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NPR's brings you news about books and authors along with our picks for great reads. Interviews, reviews, the NPR Bestseller Lists, New in Paperback and much more.
Updated: 2 days 23 hours ago
We have a conversation with one of our favorite regular-book enthusiasts about the special matter of the audiobook.
As a biracial child growing up in Philadelphia, writer Mat Johnson identified as black – but looked white. His new novel is about a man who returns to his hometown after inheriting a run-down mansion.
Ben Mezrich had been a struggling author, without a regular job and knee-deep in debt. But that all changed at a dive bar in Boston, when Mezrich saw a local college student whip out a $100 bill.
Milan Kundera's new novel is short on plot, but don't mistake that for dullness. Reviewer Jason Sheehan says the book is slim, funny and stunningly profound.
In her debut memoir Mary Anna King tells the story of her fractured upbringing and how — in the face of poverty — love and hard work were not sufficient to keep her family together.
"It won't be [that] Miles is Spider-Man with an asterisk or some kind of adjective or adverb attached to it," says writer Brian Michael Bendis. "He is going to be Spider-Man — just Spider-Man."
Adonal Foyle has financial advice for professional athletes. "You really have to put money in its proper place," he says. "If we do that, we will respect it — but not give it too much power over us."
"Israel is extremely unpopular in the world right now," Silva says, and he doesn't always share his characters' opinions. The English Spy is Silva's 15th novel starring operative Gabriel Allon.
NPR's Scott Simon speaks with crime novelist Val McDermid about her new book, Forensics: What Bugs, Burns, Prints, DNA and More Tell Us About Crime.
As part of the NPR Books Summer of Love series, Lynn Neary digs into the history of the romance hero, the difference between alpha and beta heroes, and why Heathcliff is really kind of a jerk.
This weekend, the NPR Books Time Machine rewinds Max Gladstone's Craft Sequence. Critic Amal El-Mohtar was drawn in by great cover art and discovered a sharp, smart, unusual urban fantasy series.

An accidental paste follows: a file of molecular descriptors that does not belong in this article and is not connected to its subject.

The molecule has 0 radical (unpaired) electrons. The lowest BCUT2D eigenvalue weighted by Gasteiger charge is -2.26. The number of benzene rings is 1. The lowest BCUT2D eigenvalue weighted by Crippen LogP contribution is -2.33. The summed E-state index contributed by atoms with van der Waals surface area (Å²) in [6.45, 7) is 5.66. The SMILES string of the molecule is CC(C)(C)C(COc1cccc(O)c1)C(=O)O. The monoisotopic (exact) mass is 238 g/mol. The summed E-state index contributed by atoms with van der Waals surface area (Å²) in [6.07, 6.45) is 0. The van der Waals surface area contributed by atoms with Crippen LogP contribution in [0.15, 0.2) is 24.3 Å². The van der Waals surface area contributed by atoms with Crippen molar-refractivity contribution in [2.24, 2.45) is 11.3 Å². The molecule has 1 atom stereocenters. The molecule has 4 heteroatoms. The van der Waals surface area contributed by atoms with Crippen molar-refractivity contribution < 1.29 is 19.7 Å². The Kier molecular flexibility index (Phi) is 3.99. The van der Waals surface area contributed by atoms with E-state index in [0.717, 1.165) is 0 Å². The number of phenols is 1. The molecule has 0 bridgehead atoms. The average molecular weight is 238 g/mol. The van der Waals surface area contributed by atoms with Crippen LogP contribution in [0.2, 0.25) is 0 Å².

Writer Arthur Allen describes how a WWII scientist in Poland smuggled the typhus vaccine to Jews — while his team made a weakened version for the Nazis. Originally broadcast July 22, 2014.
On this week's show, a beloved author of books for kids writes another one for adults, and Lifetime sets a drama behind the scenes of a reality dating show.
The OED unveils some modern coinage and explains a Supreme Court justice's choice of words.
Blume says her time in Miami Beach in the late '40s was the most important time in her childhood. Starring Sally J. Freedman As Herself is a slightly fictionalized autobiography of Blume's life there.
Longtime film writer Richard Schickel's unsatisfying collection of movie musings deems pleasure and intellectualism mutually exclusive.
Dean Bakopoulos' darkly humorous novel Summerlong features a cast of Midwestern suburbanites suffocating from adulthood.
Mike Cummings and Jorja Leap are working with men in Los Angeles — many of whom are former gang members — to help them find something that was missing from their lives as they grew up: fatherhood.
In his new book, Scott Sherman describes how bottom-line business logic nearly gutted New York's preeminent public library. Maureen Corrigan calls it a "slim, smart book" full of colorful characters.
Stephen Jarvis's debut novel explores the creation of Charles Dickens' classic serial, back when he was an unknown writer going by the name of "Boz," and the real star was illustrator Robert Seymour.